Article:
Download 2015: Slipknot
Venue: Download Festival, Donington
The masked Nine close the first night of Download festival the only way they know how
Make no mistake, for all their catchiness and command of the big stage, Slipknot are a brutal metal band at heart and tonight's show is as savage and unrelenting as any in the band's history.
But when you consider that these bug-eyed maniacs are headlining Download for the third time, the full extent of their collective achievement becomes impossible to ignore. Maiden and Metallica aside, there are simply no other bands that have the authority and vitality to tear an audience of this size apart with such delicious insouciance. Reborn through the vibrant defiance of .5: The Gray Chapter, Slipknot are so joyous and precise tonight that the shitty weather barely registers.
Instead, this is one wild, apocalyptic party, with every timeless anthem received with hysterical intensity and even the more polarising likes of The Devil In I and Killpop getting the kind of reception that suggests that the act of standing in the pissing rain for two hours is eminently manageable and hugely enjoyable. Before I Forget turns the throng into a swirling maelstrom of chaos, Vermillion casts its overpowering macabre spell, Duality makes the ground shake under our feet and a closing triumvirate of (sic), People = Shit and Surfacing threatens to eliminate the ongoing downpour with sheer insolence and rage.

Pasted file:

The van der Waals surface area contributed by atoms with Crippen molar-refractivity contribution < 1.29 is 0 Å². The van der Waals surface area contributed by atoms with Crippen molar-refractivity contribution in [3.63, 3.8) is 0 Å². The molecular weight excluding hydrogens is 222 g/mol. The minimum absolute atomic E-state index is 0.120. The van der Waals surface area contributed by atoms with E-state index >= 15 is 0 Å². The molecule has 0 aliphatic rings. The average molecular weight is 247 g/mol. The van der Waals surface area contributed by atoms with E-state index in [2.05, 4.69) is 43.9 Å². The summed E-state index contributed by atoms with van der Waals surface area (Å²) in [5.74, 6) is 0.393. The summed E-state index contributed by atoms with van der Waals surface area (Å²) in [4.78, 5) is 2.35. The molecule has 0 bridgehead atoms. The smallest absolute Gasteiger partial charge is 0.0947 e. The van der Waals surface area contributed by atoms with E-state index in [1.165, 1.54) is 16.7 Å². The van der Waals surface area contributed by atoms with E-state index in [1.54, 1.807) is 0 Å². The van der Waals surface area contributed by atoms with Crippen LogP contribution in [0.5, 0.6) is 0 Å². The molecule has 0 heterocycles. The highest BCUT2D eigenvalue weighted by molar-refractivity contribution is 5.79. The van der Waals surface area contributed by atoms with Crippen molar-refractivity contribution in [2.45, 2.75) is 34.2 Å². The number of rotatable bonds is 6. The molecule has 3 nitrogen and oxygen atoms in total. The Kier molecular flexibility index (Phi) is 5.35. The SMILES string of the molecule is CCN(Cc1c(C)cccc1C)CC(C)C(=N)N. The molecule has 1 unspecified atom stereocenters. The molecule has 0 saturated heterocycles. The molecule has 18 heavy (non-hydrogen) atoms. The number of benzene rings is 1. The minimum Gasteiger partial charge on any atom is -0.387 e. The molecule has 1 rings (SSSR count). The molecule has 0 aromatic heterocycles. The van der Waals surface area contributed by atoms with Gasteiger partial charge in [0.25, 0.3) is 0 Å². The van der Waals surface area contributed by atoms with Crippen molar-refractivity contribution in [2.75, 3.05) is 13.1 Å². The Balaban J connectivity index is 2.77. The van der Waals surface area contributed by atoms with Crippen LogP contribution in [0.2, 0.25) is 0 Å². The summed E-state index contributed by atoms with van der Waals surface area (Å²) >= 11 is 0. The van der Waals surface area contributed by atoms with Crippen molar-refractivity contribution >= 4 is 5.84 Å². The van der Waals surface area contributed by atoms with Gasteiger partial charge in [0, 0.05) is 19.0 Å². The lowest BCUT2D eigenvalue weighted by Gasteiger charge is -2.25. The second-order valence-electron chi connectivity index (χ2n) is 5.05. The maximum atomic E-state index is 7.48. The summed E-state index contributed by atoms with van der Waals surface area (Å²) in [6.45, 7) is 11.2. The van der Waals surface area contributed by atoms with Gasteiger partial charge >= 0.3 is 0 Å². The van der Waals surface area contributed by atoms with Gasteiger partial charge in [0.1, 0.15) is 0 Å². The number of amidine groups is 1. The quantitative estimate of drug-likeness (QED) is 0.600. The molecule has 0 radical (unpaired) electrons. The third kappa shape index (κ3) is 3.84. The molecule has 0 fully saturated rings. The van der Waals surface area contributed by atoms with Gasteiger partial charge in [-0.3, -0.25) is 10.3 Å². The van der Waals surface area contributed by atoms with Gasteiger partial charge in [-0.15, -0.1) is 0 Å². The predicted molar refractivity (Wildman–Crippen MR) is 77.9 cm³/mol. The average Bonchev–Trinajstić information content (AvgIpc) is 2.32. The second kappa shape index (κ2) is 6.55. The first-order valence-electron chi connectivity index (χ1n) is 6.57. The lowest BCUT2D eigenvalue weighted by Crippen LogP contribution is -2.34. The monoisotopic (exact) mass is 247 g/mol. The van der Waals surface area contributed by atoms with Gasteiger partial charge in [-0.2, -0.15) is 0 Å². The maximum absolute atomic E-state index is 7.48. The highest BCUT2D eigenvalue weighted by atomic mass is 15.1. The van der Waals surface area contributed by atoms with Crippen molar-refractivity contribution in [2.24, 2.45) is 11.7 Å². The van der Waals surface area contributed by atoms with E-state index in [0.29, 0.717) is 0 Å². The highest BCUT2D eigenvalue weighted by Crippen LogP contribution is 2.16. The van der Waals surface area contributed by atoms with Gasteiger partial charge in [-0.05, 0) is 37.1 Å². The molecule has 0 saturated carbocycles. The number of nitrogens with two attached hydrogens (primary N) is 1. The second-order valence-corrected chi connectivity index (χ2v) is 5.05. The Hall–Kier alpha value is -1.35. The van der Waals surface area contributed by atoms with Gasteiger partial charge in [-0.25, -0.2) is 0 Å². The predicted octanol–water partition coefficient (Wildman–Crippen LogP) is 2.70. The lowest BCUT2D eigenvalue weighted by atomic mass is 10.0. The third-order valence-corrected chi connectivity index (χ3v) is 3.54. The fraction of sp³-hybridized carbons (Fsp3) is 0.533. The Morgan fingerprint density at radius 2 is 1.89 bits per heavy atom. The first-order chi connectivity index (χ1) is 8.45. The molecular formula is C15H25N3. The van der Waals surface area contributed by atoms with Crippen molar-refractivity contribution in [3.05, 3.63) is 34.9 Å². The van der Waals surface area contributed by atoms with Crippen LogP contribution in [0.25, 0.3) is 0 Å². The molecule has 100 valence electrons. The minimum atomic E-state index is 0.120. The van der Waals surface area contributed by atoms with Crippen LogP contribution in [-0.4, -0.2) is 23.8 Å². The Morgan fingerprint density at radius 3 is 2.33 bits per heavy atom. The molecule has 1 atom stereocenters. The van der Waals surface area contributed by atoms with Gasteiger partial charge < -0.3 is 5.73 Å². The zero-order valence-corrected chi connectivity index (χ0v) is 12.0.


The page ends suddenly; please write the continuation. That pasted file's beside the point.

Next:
This refreshed line-up is on blazing form right now; buoyed by commercial success, perhaps, but plainly driven onwards by the same collective belief that first made Slipknot such an irresistible proposition. Nothing could ever top the monumental victory of 2009 but tonight Slipknot prove beyond doubt that they are the true heirs to the throne that may or may not be vacated by metal's principal legends over the next few years. We never doubted them, of course, but the thrill is no less potent as a result and when Corey Taylor solemnly announces that Slipknot regard Download as a home away from home, it's hard not to feel a little bit smug about how the UK has so consistently embraced and adored this most remarkable of modern metal bands. They promise to return to the hallowed Donington soil and, we suspect, it's a promise they fully intend to keep.